Good, bad, and ugly questions about TLAC
Last November, the Financial Stability Board (FSB) presented its consultation document on Total Loss Absorbency Capacity (TLAC). The document is a response to the request of G20 leaders to enhance the loss-absorbing capacity of global systemically important banks (G-SIBs) in resolution. It presents a term-sheet with requirements for TLAC.
The document looks heavy-handed because of its tough capital requirements. It is also complex, because it needs to fit many jurisdictions. As a result, it may crumble under its ambitions.
I am therefore skeptical: the consultation document on TLAC looks unfinished and compromised by political interests, the term sheet contains features that look odd, the hard 20% TLAC requirement seems a bit Gung-ho. As a result, the document raises some important questions, which I decided to split into three: good questions, bad questions, and ugly questions.
These questions are about the calibration of the TLAC requirements. The minimum TLAC requirement is currently set at 16-20% of Risk-Weighted Assets. This in addition to Basel III buffers and surcharges. The problem with this minimum requirement is the lack of rigorous empirical support. Why 16-20%, why Risk-Weighted Assets instead of total assets or the leverage ratio exposure measure?
This lack of empirical support has important consequences. Firstly, it will spook banks, who will now hurriedly seek to issue TLAC. This is disruptive, and may lead to inefficient and costly TLAC issuances. The high costs may deplete cash and equity, which is actually not what a prudential supervisor wants. Banks should preserve cash and aim to increase equity.
Secondly, the lack of empirical support for the calibration weakens the authority of the FSB proposal. Consequently, countries may decide to ignore the proposal. For example, countries that cleaned up their banking sectors after previous crises, e.g. many countries in the Asia Pacific region, may choose to lower their commitment to the TLAC proposal. Australia, for example, has recently shown its appetite for bail-in is nil.
Another good question is about the buyers of TLAC. The FSB proposal bans global systemically important banks from holding TLAC, this to minimise the risk of bank failure contagion. Fair enough. However, who else should buy? Some market regulators may ban retail investors from holding TLAC, like the FCA did in August last year with CoCos. As result, TLAC may end up being issued to a small group of investors. This of course increases the cost of TLAC for issuers. Again, these costs are a drain on bank capital and liquidity.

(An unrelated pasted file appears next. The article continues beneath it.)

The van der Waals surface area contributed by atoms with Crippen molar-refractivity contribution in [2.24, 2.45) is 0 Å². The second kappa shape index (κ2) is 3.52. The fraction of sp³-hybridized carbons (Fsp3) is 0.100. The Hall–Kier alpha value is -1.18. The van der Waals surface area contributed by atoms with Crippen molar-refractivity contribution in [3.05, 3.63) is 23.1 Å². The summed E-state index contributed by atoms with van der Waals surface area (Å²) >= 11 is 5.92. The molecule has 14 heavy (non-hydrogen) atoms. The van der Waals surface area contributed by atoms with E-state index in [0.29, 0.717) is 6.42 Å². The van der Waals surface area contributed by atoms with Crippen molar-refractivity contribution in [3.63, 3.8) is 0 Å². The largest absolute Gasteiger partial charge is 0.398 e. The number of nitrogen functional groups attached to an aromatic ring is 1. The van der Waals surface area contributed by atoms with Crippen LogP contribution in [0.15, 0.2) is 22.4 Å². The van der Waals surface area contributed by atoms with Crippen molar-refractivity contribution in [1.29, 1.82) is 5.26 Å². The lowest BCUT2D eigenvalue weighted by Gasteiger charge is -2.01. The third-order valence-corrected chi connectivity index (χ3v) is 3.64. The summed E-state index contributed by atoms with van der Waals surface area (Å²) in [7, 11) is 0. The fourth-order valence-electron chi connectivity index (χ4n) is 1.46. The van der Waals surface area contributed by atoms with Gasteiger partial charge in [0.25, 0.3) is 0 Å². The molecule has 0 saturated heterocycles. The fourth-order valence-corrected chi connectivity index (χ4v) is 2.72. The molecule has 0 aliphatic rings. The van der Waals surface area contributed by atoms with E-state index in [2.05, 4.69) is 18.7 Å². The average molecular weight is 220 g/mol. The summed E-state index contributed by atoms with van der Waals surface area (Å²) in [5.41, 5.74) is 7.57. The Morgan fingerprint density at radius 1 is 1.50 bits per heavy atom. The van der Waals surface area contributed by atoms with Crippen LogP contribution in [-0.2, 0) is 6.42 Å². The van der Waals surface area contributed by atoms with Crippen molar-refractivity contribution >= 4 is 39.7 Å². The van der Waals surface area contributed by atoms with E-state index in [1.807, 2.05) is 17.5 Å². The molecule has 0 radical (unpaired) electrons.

To gain credibility on TLAC, the FSB should prioritise addressing these questions.
These questions are about the technical specifications of the TLAC proposal. For example, why does the TLAC proposal exclude senior unsecured debt, where the European resolution directive includes them (see Article 45.2 of the BRRD)? Why does the proposal require TLAC to be subordinated to items excluded from TLAC? Why the expectation that the minimum Pillar 1 TLAC requirement shall be met with at least 33% debt?
These questions can be very distracting. Addressing them may be very time-consuming and wasteful. However, if not properly addressed, they may force banks to engage in all sorts of costly activities, like setting up holding companies, even though more efficient solutions for the resolution of global systemically important banks may exist.
Where relevant, the FSB should step back and think again: do we really need this rule to make orderly resolution of G-SIBs work?
These are the questions about the practical application of TLAC: what if push comes to shove? We cannot know the answers now, but prior experience and the responses of authorities to recent bank failures in Europe make me worry. Prior experience with writing down CoCos tells me that regulators (and academics) pay far too little attention to what actually happens after resolution actions happen. In practice, resolution is not the end of trouble, it is the beginning of it. It always ends in tears. Legal action will follow, and this will only get worse if the rules are complex and ambiguous.*
The idea of TLAC is to bail-in the holders of bank equity and bank debt instruments, i.e. to stop bailing out failing banks. However, over the last couple of years, some investors were bailed in (those of SNS, Bank of Cyprus), some were bailed out (those of Banco Espirito Santo, Düsseldorfer Hypothekenbank). The direction therefore is mixed – the application of the bail-in powers may depend on the country, politics, it may vary over time. In addition, the European resolution framework (BRRD) offers countries discretion regarding the implementation of the BRRD in national legislation, which leads to inconsistencies, and may therefore undermine the authority of the European resolution framework. If a framework cannot be relied on, then we are back to square one, and bail-out will be on the menu as ever before.
Answering these questions may reveal the Emperor’s new clothes. Nevertheless, if addressed properly, TLAC may stand a chance.
*My post on CoCos documents many issues that limit the effectiveness of conversion or write-down.